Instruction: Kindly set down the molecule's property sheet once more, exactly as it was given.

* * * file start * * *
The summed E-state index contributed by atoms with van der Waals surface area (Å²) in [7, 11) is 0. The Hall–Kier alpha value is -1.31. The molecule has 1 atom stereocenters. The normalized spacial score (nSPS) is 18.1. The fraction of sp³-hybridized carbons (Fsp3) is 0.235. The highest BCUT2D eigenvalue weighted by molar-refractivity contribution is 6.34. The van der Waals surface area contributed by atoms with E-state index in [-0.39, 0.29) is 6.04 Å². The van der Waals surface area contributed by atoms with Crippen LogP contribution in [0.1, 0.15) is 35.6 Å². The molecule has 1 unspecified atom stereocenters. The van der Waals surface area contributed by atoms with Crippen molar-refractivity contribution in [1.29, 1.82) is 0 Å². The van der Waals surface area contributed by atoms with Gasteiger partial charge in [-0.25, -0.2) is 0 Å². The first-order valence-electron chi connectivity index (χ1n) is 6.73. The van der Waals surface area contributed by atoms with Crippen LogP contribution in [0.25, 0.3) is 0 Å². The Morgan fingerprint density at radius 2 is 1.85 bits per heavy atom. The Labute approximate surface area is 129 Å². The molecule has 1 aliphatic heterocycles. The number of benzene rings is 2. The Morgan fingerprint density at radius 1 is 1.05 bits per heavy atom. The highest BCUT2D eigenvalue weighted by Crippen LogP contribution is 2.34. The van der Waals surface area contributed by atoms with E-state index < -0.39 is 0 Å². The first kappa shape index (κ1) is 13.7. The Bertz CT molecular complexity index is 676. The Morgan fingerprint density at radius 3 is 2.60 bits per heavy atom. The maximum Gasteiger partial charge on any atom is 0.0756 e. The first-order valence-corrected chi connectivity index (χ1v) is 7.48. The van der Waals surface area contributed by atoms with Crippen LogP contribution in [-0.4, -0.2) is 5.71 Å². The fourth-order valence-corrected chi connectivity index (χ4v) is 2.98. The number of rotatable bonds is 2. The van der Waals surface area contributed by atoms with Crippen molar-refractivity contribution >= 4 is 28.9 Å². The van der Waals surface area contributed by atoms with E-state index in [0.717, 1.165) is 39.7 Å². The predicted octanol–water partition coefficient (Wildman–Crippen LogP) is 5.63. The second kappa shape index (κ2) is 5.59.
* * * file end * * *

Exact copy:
The summed E-state index contributed by atoms with van der Waals surface area (Å²) in [7, 11) is 0. The Hall–Kier alpha value is -1.31. The molecule has 1 atom stereocenters. The normalized spacial score (nSPS) is 18.1. The fraction of sp³-hybridized carbons (Fsp3) is 0.235. The highest BCUT2D eigenvalue weighted by molar-refractivity contribution is 6.34. The van der Waals surface area contributed by atoms with E-state index in [-0.39, 0.29) is 6.04 Å². The van der Waals surface area contributed by atoms with Crippen LogP contribution in [0.1, 0.15) is 35.6 Å². The molecule has 1 unspecified atom stereocenters. The van der Waals surface area contributed by atoms with Crippen molar-refractivity contribution in [1.29, 1.82) is 0 Å². The van der Waals surface area contributed by atoms with Gasteiger partial charge in [-0.25, -0.2) is 0 Å². The first-order valence-electron chi connectivity index (χ1n) is 6.73. The van der Waals surface area contributed by atoms with Crippen LogP contribution in [0.25, 0.3) is 0 Å². The Morgan fingerprint density at radius 2 is 1.85 bits per heavy atom. The Labute approximate surface area is 129 Å². The molecule has 1 aliphatic heterocycles. The number of benzene rings is 2. The Morgan fingerprint density at radius 1 is 1.05 bits per heavy atom. The highest BCUT2D eigenvalue weighted by Crippen LogP contribution is 2.34. The van der Waals surface area contributed by atoms with E-state index < -0.39 is 0 Å². The first kappa shape index (κ1) is 13.7. The Bertz CT molecular complexity index is 676. The Morgan fingerprint density at radius 3 is 2.60 bits per heavy atom. The maximum Gasteiger partial charge on any atom is 0.0756 e. The first-order valence-corrected chi connectivity index (χ1v) is 7.48. The van der Waals surface area contributed by atoms with Crippen LogP contribution in [-0.4, -0.2) is 5.71 Å². The fourth-order valence-corrected chi connectivity index (χ4v) is 2.98. The number of rotatable bonds is 2. The van der Waals surface area contributed by atoms with Crippen molar-refractivity contribution >= 4 is 28.9 Å². The van der Waals surface area contributed by atoms with E-state index in [0.717, 1.165) is 39.7 Å². The predicted octanol–water partition coefficient (Wildman–Crippen LogP) is 5.63. The second kappa shape index (κ2) is 5.59.